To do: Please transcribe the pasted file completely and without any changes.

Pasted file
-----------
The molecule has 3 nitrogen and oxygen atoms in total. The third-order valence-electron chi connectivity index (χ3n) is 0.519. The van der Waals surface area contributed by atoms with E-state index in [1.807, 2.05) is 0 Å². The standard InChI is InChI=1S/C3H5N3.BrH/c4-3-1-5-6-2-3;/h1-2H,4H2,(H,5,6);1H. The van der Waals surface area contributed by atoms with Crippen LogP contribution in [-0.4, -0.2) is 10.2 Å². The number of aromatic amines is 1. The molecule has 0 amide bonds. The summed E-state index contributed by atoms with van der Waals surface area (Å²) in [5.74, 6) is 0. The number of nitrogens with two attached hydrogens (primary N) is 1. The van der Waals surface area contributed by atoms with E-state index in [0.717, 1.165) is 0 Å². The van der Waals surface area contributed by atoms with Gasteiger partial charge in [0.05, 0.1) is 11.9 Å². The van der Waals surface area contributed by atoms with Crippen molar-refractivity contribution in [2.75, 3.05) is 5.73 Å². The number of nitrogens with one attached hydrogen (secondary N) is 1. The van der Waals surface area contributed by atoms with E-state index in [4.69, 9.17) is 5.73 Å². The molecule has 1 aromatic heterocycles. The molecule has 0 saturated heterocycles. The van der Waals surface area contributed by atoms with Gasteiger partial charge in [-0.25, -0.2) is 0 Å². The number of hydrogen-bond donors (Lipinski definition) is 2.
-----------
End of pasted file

The molecule has 3 nitrogen and oxygen atoms in total. The third-order valence-electron chi connectivity index (χ3n) is 0.519. The van der Waals surface area contributed by atoms with E-state index in [1.807, 2.05) is 0 Å². The standard InChI is InChI=1S/C3H5N3.BrH/c4-3-1-5-6-2-3;/h1-2H,4H2,(H,5,6);1H. The van der Waals surface area contributed by atoms with Crippen LogP contribution in [-0.4, -0.2) is 10.2 Å². The number of aromatic amines is 1. The molecule has 0 amide bonds. The summed E-state index contributed by atoms with van der Waals surface area (Å²) in [5.74, 6) is 0. The number of nitrogens with two attached hydrogens (primary N) is 1. The van der Waals surface area contributed by atoms with E-state index in [0.717, 1.165) is 0 Å². The van der Waals surface area contributed by atoms with Gasteiger partial charge in [0.05, 0.1) is 11.9 Å². The van der Waals surface area contributed by atoms with Crippen molar-refractivity contribution in [2.75, 3.05) is 5.73 Å². The number of nitrogens with one attached hydrogen (secondary N) is 1. The van der Waals surface area contributed by atoms with E-state index in [4.69, 9.17) is 5.73 Å². The molecule has 1 aromatic heterocycles. The molecule has 0 saturated heterocycles. The van der Waals surface area contributed by atoms with Gasteiger partial charge in [-0.25, -0.2) is 0 Å². The number of hydrogen-bond donors (Lipinski definition) is 2.